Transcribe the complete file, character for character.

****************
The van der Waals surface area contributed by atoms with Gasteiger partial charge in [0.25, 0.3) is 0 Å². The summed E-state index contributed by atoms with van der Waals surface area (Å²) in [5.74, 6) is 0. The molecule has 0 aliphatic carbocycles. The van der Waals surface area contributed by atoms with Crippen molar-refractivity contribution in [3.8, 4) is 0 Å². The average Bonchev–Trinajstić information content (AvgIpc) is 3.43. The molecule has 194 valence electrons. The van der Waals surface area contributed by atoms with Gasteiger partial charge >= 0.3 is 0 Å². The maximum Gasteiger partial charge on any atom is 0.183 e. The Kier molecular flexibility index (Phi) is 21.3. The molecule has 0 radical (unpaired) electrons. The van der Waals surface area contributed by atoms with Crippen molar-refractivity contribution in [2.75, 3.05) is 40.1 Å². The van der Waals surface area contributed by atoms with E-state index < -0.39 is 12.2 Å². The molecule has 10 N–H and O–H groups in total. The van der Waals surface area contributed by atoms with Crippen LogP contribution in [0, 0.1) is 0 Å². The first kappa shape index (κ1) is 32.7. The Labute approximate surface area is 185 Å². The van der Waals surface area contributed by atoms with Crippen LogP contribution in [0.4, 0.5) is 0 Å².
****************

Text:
The van der Waals surface area contributed by atoms with Gasteiger partial charge in [0.25, 0.3) is 0 Å². The summed E-state index contributed by atoms with van der Waals surface area (Å²) in [5.74, 6) is 0. The molecule has 0 aliphatic carbocycles. The van der Waals surface area contributed by atoms with Crippen molar-refractivity contribution in [3.8, 4) is 0 Å². The average Bonchev–Trinajstić information content (AvgIpc) is 3.43. The molecule has 194 valence electrons. The van der Waals surface area contributed by atoms with Gasteiger partial charge >= 0.3 is 0 Å². The maximum Gasteiger partial charge on any atom is 0.183 e. The Kier molecular flexibility index (Phi) is 21.3. The molecule has 0 radical (unpaired) electrons. The van der Waals surface area contributed by atoms with Crippen molar-refractivity contribution in [2.75, 3.05) is 40.1 Å². The van der Waals surface area contributed by atoms with E-state index < -0.39 is 12.2 Å². The molecule has 10 N–H and O–H groups in total. The van der Waals surface area contributed by atoms with Crippen LogP contribution in [0, 0.1) is 0 Å². The first kappa shape index (κ1) is 32.7. The Labute approximate surface area is 185 Å². The van der Waals surface area contributed by atoms with Crippen LogP contribution in [0.4, 0.5) is 0 Å².